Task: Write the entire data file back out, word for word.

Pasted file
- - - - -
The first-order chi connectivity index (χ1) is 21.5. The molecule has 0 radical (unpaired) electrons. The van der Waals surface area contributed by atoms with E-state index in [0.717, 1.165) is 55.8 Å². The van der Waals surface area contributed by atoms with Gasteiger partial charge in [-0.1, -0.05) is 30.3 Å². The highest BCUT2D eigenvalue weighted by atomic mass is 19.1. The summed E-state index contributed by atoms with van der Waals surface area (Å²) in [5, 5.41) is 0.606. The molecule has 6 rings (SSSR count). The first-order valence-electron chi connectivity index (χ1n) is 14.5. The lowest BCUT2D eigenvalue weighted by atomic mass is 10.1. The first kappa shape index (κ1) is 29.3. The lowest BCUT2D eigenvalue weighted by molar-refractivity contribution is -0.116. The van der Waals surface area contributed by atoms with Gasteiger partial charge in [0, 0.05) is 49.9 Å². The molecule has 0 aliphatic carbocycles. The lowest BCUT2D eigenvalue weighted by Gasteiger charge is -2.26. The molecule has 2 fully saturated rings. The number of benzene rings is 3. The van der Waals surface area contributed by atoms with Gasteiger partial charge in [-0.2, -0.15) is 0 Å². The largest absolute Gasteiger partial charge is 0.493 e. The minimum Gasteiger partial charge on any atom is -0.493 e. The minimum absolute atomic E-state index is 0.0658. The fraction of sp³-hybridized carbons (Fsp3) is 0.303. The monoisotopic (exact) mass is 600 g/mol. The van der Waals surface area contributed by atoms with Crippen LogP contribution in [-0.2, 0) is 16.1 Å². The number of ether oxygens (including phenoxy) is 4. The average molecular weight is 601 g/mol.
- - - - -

The first-order chi connectivity index (χ1) is 21.5. The molecule has 0 radical (unpaired) electrons. The van der Waals surface area contributed by atoms with E-state index in [0.717, 1.165) is 55.8 Å². The van der Waals surface area contributed by atoms with Gasteiger partial charge in [-0.1, -0.05) is 30.3 Å². The highest BCUT2D eigenvalue weighted by atomic mass is 19.1. The summed E-state index contributed by atoms with van der Waals surface area (Å²) in [5, 5.41) is 0.606. The molecule has 6 rings (SSSR count). The first-order valence-electron chi connectivity index (χ1n) is 14.5. The lowest BCUT2D eigenvalue weighted by atomic mass is 10.1. The first kappa shape index (κ1) is 29.3. The lowest BCUT2D eigenvalue weighted by molar-refractivity contribution is -0.116. The van der Waals surface area contributed by atoms with Gasteiger partial charge in [0, 0.05) is 49.9 Å². The molecule has 0 aliphatic carbocycles. The lowest BCUT2D eigenvalue weighted by Gasteiger charge is -2.26. The molecule has 2 fully saturated rings. The number of benzene rings is 3. The van der Waals surface area contributed by atoms with Gasteiger partial charge in [-0.2, -0.15) is 0 Å². The largest absolute Gasteiger partial charge is 0.493 e. The minimum Gasteiger partial charge on any atom is -0.493 e. The minimum absolute atomic E-state index is 0.0658. The fraction of sp³-hybridized carbons (Fsp3) is 0.303. The monoisotopic (exact) mass is 600 g/mol. The van der Waals surface area contributed by atoms with Crippen LogP contribution in [-0.2, 0) is 16.1 Å². The number of ether oxygens (including phenoxy) is 4. The average molecular weight is 601 g/mol.